Soay sheep hoof trimming revisited

Not much changes from year to year in the lore about hoof trimming for sheep and other cloven-footed animals:  use sharp clippers, trim a little at a time so you do not cut through the “quick,” try to create a platform for each hoof so the animal can walk without a hitch in its step.  If your Soay are on wet or soft ground all the time, they will need their hooves trimmed at least once, and probably several times, a year.  Sheep that must walk over gravel, or even dry sand, during part or all of the year usually do not need a pedicure more than annually.

We trim our flock’s hooves at the time we give them their annual Covexin-8 boosters, also a good time to check for runny stools (a sign of worms), ram horns that may be curling in and need trimming (uncommon, but not a big deal when it happens), and a general look at the animals’ health.  You can find a pretty good description of the process in an earlier post on this blog:  here.

Earlier this week we were working our rams and I happened to capture a few pictures that address two of the questions we have received since I put up that earlier post.


Normally we do not need to trim our lambs’ feet until they are a year old, which means our ram lambs have their first trim at about age 15 months when we conduct our annual Working of the Rams.  Although the main “platform” of their hooves stays ground down, they often have long points at the tips of their hooves, what we call “fairy slippers,” as though someone pulled straight out on the ends, creating a turned-up hoof tip that looks like the fairy or jester shoes in movies and cartoons.  Here’s a somewhat ratty-looking example:

Yearling Soay ram's fairy slippers

Yearling Soay ram's fairy slippers

As you can see, Saltmarsh Tarleton’s fairy slippers had started to wear off and break before trimming day arrived.  So far, we have not had any problems with rams tripping over their fairy slippers, and since the main part of their hooves stays relatively flat for the first year, we do not find it necessary to schedule a special mid-year hoof trim for our ram lambs — one less chore during the winter.


Yes, and the more you do it, the easier it becomes.  Hoof trimming is neither an art nor a science; it is simply a task that takes practice.

Because we regularly walk among our sheep, including the rams, when it comes time to work the rams they more or less cooperate.  The “more” half of the equation is that if your Soay sheep, rams included, are comfortable having you close to them on a regular basis, they will put up much less fuss when you want to get even closer and more personal.  The “less” part is that no matter how much time you spend among your sheep, they still do not like to be caught, and they will put up resistance to having their hooves trimmed if you try to conduct the pedicure with the ram standing up and the person with the trimmer kneeling beside the ram.  That is asking for a pair of broken glasses or a nice bruise on your face.

We have tried a number of different setups for trimming hooves, including sheep chairs.  The sheep chair worked okay for our very large North American rams and it must be wonderful for working the big hulking Suffolks, but it is way to big and unwieldy for our British ewes and rams; they slide down in it, wriggle around, and basically it is useless.  Before we had the sheep chair, Steve used to put a bale of hay in the catchpen and put the rams up on their butts, with their backs resting on Steve’s chest.  This year, he decided to go back to that tried and true method, and it worked just fine as long as he positioned the bale, the ram, and his own rear end in a way that put the ram’s hooves in position.  (It helped a lot that we had Shawn working the rams with Steve, and I highly recommend drafting the nearest strong young person you can find to help with this chore).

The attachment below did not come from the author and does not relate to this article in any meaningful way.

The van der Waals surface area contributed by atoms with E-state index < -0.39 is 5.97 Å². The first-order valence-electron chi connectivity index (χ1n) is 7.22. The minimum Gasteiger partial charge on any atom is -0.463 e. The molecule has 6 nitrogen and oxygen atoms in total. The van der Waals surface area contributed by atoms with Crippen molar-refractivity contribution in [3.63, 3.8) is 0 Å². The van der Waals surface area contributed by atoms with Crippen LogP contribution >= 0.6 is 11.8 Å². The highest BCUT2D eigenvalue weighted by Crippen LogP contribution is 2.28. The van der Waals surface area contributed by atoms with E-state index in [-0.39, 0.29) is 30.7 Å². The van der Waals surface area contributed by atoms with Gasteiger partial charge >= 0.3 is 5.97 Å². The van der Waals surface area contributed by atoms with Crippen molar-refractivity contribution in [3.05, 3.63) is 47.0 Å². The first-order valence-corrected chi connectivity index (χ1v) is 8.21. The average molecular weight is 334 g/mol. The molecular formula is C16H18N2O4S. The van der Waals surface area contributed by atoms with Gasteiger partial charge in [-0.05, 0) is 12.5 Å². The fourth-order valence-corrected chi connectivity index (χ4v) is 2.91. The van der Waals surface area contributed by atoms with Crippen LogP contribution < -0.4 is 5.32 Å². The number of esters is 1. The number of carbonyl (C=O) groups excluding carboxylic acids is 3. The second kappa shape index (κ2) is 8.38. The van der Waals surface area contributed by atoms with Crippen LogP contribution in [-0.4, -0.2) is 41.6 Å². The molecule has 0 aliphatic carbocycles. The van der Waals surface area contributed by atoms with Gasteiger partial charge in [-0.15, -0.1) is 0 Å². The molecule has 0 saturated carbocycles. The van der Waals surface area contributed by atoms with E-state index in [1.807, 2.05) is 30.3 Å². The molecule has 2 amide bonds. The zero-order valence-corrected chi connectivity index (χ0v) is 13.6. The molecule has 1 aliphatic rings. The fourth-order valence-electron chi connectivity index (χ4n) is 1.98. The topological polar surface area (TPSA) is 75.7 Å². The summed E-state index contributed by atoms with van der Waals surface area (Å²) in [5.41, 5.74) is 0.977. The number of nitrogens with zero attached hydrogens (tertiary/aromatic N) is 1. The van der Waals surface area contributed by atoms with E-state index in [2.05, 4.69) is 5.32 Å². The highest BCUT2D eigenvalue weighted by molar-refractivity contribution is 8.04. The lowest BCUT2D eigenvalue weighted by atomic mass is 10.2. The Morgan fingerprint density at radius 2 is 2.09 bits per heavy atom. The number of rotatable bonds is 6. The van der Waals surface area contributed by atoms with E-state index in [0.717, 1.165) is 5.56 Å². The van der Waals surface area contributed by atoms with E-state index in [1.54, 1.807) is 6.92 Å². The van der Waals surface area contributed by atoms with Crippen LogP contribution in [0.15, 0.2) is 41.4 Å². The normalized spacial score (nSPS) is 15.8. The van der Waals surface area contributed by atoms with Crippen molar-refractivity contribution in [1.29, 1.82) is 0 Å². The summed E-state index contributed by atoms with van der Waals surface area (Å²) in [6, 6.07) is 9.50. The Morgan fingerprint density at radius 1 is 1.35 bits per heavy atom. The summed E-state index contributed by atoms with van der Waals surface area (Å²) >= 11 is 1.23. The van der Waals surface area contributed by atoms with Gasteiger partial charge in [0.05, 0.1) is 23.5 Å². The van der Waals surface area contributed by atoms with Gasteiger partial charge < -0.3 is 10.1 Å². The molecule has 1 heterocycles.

The bottom line here (sorry) is to be sure the ram is squarely on his back end.  If you do that, he will be calm enough; he will not get away; and he will not be able to land a direct hit at your face.  Here is Steve working one of our rams this week:

Trimming a Soay ram's hooves

Trimming a Soay ram's hooves

To give you an idea of the hay bale setup, here’s another picture of Steve trimming the same ram’s hooves, with Shawn working the back legs.  If Shawn had not been part of the process, Steve still could have leaned over, with the ram’s head tucked to either side, and grabbed the back legs to work them without undue stress.

Tandem pedicure for a Soay ram

Tandem pedicure for a Soay ram

This ram, Saltmarsh Royton, was about average in terms of demeanor, not happy at being turned on his butt, but once upended he just sat there while the shepherds did their work.

I probably should have taken movies of this process, but truth to tell, the shepherds engage in quite a lot of colorful talk when they are working the rams, as you can imagine.  Once all the bawdy talk is over and the hoof trim (the last step in the annual workup) is finished, Steve generally has a few quiet words with the ram before he turns the ram back into the pasture.

A final word with Saltmarsh Royton after his pedicure

A final word with Saltmarsh Royton after his pedicure

A scratch on the nose and a bit of sing-song chat go a long way towards keeping our rams manageable.  And besides, they are sooo handsome!

Side note:  If you are curious about Steve’s bilious green t-shirt, it is from our local ghost town, Buncom, the last standing ghost town in Southern Oregon, just three miles down the road from our farm.

For now …


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  1. robson says:

    Handsome, indeed! The final steps (the calm time, scratch, and chatting) are undoubtedly the key.